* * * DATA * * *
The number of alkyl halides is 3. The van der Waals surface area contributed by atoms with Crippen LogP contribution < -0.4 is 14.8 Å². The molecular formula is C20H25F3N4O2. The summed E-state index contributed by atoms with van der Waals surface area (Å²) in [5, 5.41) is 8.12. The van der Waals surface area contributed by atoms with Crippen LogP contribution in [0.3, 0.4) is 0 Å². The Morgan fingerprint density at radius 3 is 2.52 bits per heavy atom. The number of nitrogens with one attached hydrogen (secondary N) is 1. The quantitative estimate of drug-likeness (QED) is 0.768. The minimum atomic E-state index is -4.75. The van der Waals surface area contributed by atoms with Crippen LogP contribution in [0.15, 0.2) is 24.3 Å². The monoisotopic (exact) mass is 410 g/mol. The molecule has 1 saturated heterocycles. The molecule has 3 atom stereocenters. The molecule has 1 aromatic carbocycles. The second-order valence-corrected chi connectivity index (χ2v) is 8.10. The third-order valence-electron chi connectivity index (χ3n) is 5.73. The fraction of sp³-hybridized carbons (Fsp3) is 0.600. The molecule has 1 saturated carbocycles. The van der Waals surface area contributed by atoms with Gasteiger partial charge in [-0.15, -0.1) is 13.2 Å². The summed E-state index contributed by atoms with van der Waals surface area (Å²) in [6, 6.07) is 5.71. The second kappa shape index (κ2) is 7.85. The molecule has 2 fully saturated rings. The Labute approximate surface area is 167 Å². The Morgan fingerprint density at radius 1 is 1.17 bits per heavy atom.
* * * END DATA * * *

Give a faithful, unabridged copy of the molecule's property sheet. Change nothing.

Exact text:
The number of alkyl halides is 3. The van der Waals surface area contributed by atoms with Crippen LogP contribution < -0.4 is 14.8 Å². The molecular formula is C20H25F3N4O2. The summed E-state index contributed by atoms with van der Waals surface area (Å²) in [5, 5.41) is 8.12. The van der Waals surface area contributed by atoms with Crippen LogP contribution in [0.3, 0.4) is 0 Å². The Morgan fingerprint density at radius 3 is 2.52 bits per heavy atom. The number of nitrogens with one attached hydrogen (secondary N) is 1. The quantitative estimate of drug-likeness (QED) is 0.768. The minimum atomic E-state index is -4.75. The van der Waals surface area contributed by atoms with Crippen LogP contribution in [0.15, 0.2) is 24.3 Å². The monoisotopic (exact) mass is 410 g/mol. The molecule has 1 saturated heterocycles. The molecule has 3 atom stereocenters. The molecule has 1 aromatic carbocycles. The second-order valence-corrected chi connectivity index (χ2v) is 8.10. The third-order valence-electron chi connectivity index (χ3n) is 5.73. The fraction of sp³-hybridized carbons (Fsp3) is 0.600. The molecule has 1 saturated carbocycles. The van der Waals surface area contributed by atoms with Gasteiger partial charge in [-0.15, -0.1) is 13.2 Å². The summed E-state index contributed by atoms with van der Waals surface area (Å²) in [6, 6.07) is 5.71. The second kappa shape index (κ2) is 7.85. The molecule has 2 fully saturated rings. The Labute approximate surface area is 167 Å². The Morgan fingerprint density at radius 1 is 1.17 bits per heavy atom.